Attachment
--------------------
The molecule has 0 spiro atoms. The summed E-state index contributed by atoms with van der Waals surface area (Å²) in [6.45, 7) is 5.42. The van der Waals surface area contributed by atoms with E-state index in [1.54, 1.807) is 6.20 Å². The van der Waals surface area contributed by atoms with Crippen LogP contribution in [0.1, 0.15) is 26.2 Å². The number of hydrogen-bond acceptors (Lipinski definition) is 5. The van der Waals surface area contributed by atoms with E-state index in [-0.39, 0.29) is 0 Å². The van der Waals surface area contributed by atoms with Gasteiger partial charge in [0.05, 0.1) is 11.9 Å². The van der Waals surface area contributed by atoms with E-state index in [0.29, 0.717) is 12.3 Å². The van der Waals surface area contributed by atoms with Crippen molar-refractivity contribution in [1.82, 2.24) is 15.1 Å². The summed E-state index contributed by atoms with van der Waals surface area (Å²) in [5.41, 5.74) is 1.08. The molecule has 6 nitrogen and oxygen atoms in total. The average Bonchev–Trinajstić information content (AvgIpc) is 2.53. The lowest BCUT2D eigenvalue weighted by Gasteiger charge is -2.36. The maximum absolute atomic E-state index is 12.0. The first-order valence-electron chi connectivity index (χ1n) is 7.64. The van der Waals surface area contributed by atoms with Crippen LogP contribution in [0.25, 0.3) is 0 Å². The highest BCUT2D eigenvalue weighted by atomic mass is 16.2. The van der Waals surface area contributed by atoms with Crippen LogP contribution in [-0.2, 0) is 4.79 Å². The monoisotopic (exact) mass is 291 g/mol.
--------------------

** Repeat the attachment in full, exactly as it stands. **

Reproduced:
The molecule has 0 spiro atoms. The summed E-state index contributed by atoms with van der Waals surface area (Å²) in [6.45, 7) is 5.42. The van der Waals surface area contributed by atoms with E-state index in [1.54, 1.807) is 6.20 Å². The van der Waals surface area contributed by atoms with Crippen LogP contribution in [0.1, 0.15) is 26.2 Å². The number of hydrogen-bond acceptors (Lipinski definition) is 5. The van der Waals surface area contributed by atoms with E-state index in [-0.39, 0.29) is 0 Å². The van der Waals surface area contributed by atoms with Gasteiger partial charge in [0.05, 0.1) is 11.9 Å². The van der Waals surface area contributed by atoms with E-state index in [0.29, 0.717) is 12.3 Å². The van der Waals surface area contributed by atoms with Crippen molar-refractivity contribution in [1.82, 2.24) is 15.1 Å². The summed E-state index contributed by atoms with van der Waals surface area (Å²) in [5.41, 5.74) is 1.08. The molecule has 6 nitrogen and oxygen atoms in total. The average Bonchev–Trinajstić information content (AvgIpc) is 2.53. The lowest BCUT2D eigenvalue weighted by Gasteiger charge is -2.36. The maximum absolute atomic E-state index is 12.0. The first-order valence-electron chi connectivity index (χ1n) is 7.64. The van der Waals surface area contributed by atoms with Crippen LogP contribution in [0.25, 0.3) is 0 Å². The highest BCUT2D eigenvalue weighted by atomic mass is 16.2. The van der Waals surface area contributed by atoms with Crippen LogP contribution in [-0.2, 0) is 4.79 Å². The monoisotopic (exact) mass is 291 g/mol.